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Steve Bannon Predicts Long-Time Dem May Switch Parties in 2024 to Stay in Majority

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Days after Senate Minority Leader Mitch McConnell praised Democratic Sen. Kyrsten Sinema of Arizona for being a champion of bipartisanship, commentator Steve Bannon said there is something more at work.

On Monday, Sinema spoke at the McConnell Center at the University of Louisville and was introduced by McConnell as the “most effective first-term senator” he has seen during his time in the Senate, according to The Washington Post.

Bannon on Thursday offered his commentary, which presupposes that November’s elections will give control of the Senate to the Republican Party. The Senate is currently split 50-50, but Democrats are the majority party because Vice President Kamala Harris serves as the tie-breaker.

“Senator Sinema is looking downrange at the ‘24 cycle when the Republicans will only increase the majority they win in the Senate in ‘22 …the ‘24 cycle is that strong — watch her switch parties or go ‘independent’ and caucus with the Majority,” Bannon posted on GETTR.

Bannon referenced a report by The Hill that said McConnell was “cozying up to” Sinema.

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The comment referenced McConnell’s introduction of Sinema, in which the Kentucky Republican said, “She is, today, what we have too few of in the Democratic Party: a genuine moderate and a dealmaker.”

Sinema spoke highly of McConnell on his home turf.

 “Despite our apparent differences, Sen. McConnell and I have forged a friendship, one that is rooted in our commonalities, including our pragmatic approach to legislating, our respect for the Senate as an institution,” she said.

She also made an enigmatic comment about the majority.

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“As you all know, control changes between the House and the Senate every couple of years. It’s likely to change again in just a few weeks” Sinema said.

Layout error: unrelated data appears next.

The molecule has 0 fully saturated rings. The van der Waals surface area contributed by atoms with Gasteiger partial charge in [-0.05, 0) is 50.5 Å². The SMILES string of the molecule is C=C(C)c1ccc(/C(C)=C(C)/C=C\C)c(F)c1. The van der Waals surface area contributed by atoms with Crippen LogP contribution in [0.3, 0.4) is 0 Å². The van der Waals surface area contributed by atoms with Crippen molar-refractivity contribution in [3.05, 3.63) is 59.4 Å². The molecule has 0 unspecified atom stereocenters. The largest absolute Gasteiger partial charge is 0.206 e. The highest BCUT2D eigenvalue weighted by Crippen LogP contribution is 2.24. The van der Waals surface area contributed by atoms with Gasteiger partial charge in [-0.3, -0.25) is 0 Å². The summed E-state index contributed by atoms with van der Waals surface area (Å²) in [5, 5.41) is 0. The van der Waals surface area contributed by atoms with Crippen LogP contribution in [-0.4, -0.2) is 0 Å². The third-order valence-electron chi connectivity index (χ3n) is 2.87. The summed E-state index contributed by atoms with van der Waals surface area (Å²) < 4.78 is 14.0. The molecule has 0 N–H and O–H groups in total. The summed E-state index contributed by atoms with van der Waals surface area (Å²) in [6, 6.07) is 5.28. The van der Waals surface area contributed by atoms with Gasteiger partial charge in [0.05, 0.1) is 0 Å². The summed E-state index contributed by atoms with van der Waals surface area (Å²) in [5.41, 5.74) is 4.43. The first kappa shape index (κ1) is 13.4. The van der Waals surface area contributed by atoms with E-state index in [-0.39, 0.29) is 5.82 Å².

The comment drew a snarky tweet from Democratic Rep. Ruben Gallego of Arizona.

Sinema then called her view about abolishing the filibuster “incredibly unpopular.”

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Sinema said she would toughen Senate rules to force more issues to need 60 votes for passage.

“It would make it harder for us to confirm judges. And it would make it harder for us to confirm executive appointments in each administration,” she said, but it would also create “more of that middle ground in all parts of our governance.”

Filibuster-bashing “represents solely the short-term angst of not getting what you want. And those of you who are parents in the room know that the best thing you can do for your child is not [to] give them everything they want,” she said.

In the report by The Hill, Senate Republican Whip John Thune said McConnell appreciated Sinema standing against efforts to weaken the filibuster.

“He, being an institutionalist, respects the fact that she stood tall for the institution,” the South Dakota Republican said.

“We’ve all made various attempts and runs at getting her to join our caucus. I think she’s comfortable where she is,” he said.

This article appeared originally on The Western Journal.

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